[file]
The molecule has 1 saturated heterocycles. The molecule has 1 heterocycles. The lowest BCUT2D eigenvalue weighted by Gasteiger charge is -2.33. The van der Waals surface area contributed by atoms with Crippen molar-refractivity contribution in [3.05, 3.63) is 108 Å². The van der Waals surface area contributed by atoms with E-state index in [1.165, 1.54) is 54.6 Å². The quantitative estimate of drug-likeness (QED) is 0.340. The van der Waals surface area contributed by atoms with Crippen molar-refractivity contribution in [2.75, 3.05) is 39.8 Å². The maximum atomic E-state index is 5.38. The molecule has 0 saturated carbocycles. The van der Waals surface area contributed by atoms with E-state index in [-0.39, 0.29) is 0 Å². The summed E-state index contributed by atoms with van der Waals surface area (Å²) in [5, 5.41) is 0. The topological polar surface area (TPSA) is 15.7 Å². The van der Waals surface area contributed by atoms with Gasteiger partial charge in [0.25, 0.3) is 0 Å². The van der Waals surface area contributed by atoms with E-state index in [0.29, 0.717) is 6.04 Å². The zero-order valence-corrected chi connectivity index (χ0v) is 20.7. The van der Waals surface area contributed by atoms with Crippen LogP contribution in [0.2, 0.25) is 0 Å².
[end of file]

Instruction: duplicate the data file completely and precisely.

The molecule has 1 saturated heterocycles. The molecule has 1 heterocycles. The lowest BCUT2D eigenvalue weighted by Gasteiger charge is -2.33. The van der Waals surface area contributed by atoms with Crippen molar-refractivity contribution in [3.05, 3.63) is 108 Å². The van der Waals surface area contributed by atoms with E-state index in [1.165, 1.54) is 54.6 Å². The quantitative estimate of drug-likeness (QED) is 0.340. The van der Waals surface area contributed by atoms with Crippen molar-refractivity contribution in [2.75, 3.05) is 39.8 Å². The maximum atomic E-state index is 5.38. The molecule has 0 saturated carbocycles. The van der Waals surface area contributed by atoms with E-state index in [-0.39, 0.29) is 0 Å². The summed E-state index contributed by atoms with van der Waals surface area (Å²) in [5, 5.41) is 0. The topological polar surface area (TPSA) is 15.7 Å². The van der Waals surface area contributed by atoms with Gasteiger partial charge in [0.25, 0.3) is 0 Å². The van der Waals surface area contributed by atoms with E-state index in [0.29, 0.717) is 6.04 Å². The zero-order valence-corrected chi connectivity index (χ0v) is 20.7. The van der Waals surface area contributed by atoms with Crippen LogP contribution in [0.2, 0.25) is 0 Å².